– from “Being Alive” / Company –
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One of the things I’ve talked about in my classes is the idea that whatever definition we choose to assign to “The Good Life,” some kind of sacrifice will always be part of it. One of the sacrifices I had to make to get my M.F.A. (aside from eight years of my life and tens of thousands of dollars in debt that I’ll be paying off into my fifties), was letting go of the magic of sitting in a theatre without thinking about the writing, the acting, the directing, and all the other elements that make a play a play. Sometimes, though, I still find moments when I’m able to feel a performance instead of thinking about it, and when I do, I cherish it, because it reminds me, even now, why I chose to do what I do – and why I’d never go back.
I had one of those moments the first time I watched John Doyle’s staging of Stephen Sondheim’s Company.
The action in Company revolves around one main character, Robert, whose friends all call him Bobby. On the surface, he has almost everything: he’s thirty-five; he’s attractive; he’s well-off; and he’s surrounded with friends and girlfriends, all of them competing for his time – and all of trying to tell him what to want and how to want it.
Early in the first act, when Bobby tries (and twice fails) to blow out the candles on his birthday cake, he doesn’t make a wish. He even admits it to his friends. He doesn’t want anything, and you can tell from his eyes that he’s lost in his own life – and in all the voices echoing inside his head – like he’s living his life according to a script. At the end of the second act, those echoes finally overwhelm him, and he silences them with a single, desperate scream.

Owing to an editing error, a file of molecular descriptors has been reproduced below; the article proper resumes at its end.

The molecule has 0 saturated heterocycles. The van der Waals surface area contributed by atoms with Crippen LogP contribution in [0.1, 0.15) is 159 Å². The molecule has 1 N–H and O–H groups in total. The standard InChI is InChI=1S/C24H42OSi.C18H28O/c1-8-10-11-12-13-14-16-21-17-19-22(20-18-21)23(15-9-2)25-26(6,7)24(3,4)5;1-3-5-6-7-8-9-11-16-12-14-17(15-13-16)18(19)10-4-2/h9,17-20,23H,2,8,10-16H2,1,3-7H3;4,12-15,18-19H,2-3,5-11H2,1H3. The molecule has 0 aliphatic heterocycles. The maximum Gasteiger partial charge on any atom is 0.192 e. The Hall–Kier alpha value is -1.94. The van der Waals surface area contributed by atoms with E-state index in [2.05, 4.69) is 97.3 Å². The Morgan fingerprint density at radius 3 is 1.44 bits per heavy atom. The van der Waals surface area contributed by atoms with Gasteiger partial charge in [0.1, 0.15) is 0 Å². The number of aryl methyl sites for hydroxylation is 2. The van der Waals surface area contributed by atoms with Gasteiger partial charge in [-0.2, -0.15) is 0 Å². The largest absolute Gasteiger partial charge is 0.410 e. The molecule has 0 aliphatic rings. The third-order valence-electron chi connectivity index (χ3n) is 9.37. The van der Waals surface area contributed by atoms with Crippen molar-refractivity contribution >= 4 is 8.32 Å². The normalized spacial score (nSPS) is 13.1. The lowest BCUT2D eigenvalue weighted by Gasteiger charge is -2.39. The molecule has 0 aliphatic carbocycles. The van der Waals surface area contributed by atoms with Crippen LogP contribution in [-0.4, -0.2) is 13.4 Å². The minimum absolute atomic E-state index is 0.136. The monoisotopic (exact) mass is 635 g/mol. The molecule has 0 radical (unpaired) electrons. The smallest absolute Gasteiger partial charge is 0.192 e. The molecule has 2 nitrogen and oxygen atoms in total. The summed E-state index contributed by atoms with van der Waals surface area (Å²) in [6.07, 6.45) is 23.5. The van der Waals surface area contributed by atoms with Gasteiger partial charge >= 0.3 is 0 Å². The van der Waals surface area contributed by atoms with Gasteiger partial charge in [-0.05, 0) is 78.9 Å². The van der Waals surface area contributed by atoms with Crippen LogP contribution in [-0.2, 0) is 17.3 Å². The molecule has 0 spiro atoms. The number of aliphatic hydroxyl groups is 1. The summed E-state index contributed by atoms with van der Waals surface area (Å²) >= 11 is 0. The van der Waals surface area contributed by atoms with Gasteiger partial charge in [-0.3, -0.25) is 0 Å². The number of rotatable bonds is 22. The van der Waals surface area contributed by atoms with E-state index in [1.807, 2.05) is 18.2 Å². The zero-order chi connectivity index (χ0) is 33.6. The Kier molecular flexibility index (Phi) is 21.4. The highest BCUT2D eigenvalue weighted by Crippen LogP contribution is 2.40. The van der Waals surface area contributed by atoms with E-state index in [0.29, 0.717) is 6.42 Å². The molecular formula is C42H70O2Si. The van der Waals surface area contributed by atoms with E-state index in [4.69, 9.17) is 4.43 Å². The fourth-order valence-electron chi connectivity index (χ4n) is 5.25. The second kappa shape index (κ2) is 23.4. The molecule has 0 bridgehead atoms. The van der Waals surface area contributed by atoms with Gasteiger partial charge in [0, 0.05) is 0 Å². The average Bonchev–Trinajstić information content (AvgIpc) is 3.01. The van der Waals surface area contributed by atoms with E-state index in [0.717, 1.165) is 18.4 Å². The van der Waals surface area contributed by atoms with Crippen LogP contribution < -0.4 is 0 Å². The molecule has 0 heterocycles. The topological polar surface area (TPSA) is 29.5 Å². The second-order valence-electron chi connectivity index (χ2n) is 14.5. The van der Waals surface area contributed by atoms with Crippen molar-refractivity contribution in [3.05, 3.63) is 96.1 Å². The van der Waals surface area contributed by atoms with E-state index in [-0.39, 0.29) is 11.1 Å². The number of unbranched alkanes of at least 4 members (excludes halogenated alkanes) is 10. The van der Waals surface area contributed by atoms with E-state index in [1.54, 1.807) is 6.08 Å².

He walks across the stage, sits down at the piano, and starts to sing “Being Alive,” the last song in the show and his own musical epiphany.
At first, his voice is filled with cynicism, and the echoes start to return. But instead of his head, they’re coming from his heart. His own voice begins to change, and the music pauses after one last echo: “Want something. Want something.”
Bobby’s cynicism is gone – and so are his anger and his doubt. He wants something, and he’s no longer living his life according to a script.
That simple realization leaves him shaken, and he fights to find his breath. His first few words are slow, aching whispers that almost get caught in his throat, but as the song goes on, his voice grows fuller and more assured.
He takes two halting, awkward steps toward the front of the stage and finishes the song standing alone in a single unforgiving spotlight. He’s vulnerable, he’s unafraid, and he’s totally spent. And it’s absolutely beautiful.
He smiles, takes a deep breath, closes his eyes, looks up toward the spotlight, makes a wish, and exhales as the stage goes black. He has no idea if he’ll ever get it – and neither does the audience – but that’s not the point. He wants something, and he’s finally, finally ready to accept the sacrifices that he’ll have to make to try to find it.
The first time I watched Raul Esparza sing that song – and saw the exhaustion and honesty in Bobby’s face, I cried – one of those rare moments of getting lost in a performance.
I know some – maybe even most – of you probably are thinking, “What does any of this have to do with the good life?” Depending on your definition, the answer might be nothing at all.
But I hope that isn’t true. I hope that you, each and every one of you, find your own something – the something that you want so much it makes you fight to find your breath – or makes your voice get caught inside your throat – or makes you take two halting, awkward steps into the spotlight – or leaves every fiber of your being vulnerable and unafraid and totally spent – and makes you ready to accept the sacrifices that you’ll have to make to even have a chance to find it.
Don’t be afraid it won’t be perfect. The only thing to be afraid of, really, is that it won’t be. Want something. Want something.
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(Tomorrow, I’ll post a video clip of the Esparza performance as my usual Sunday video.)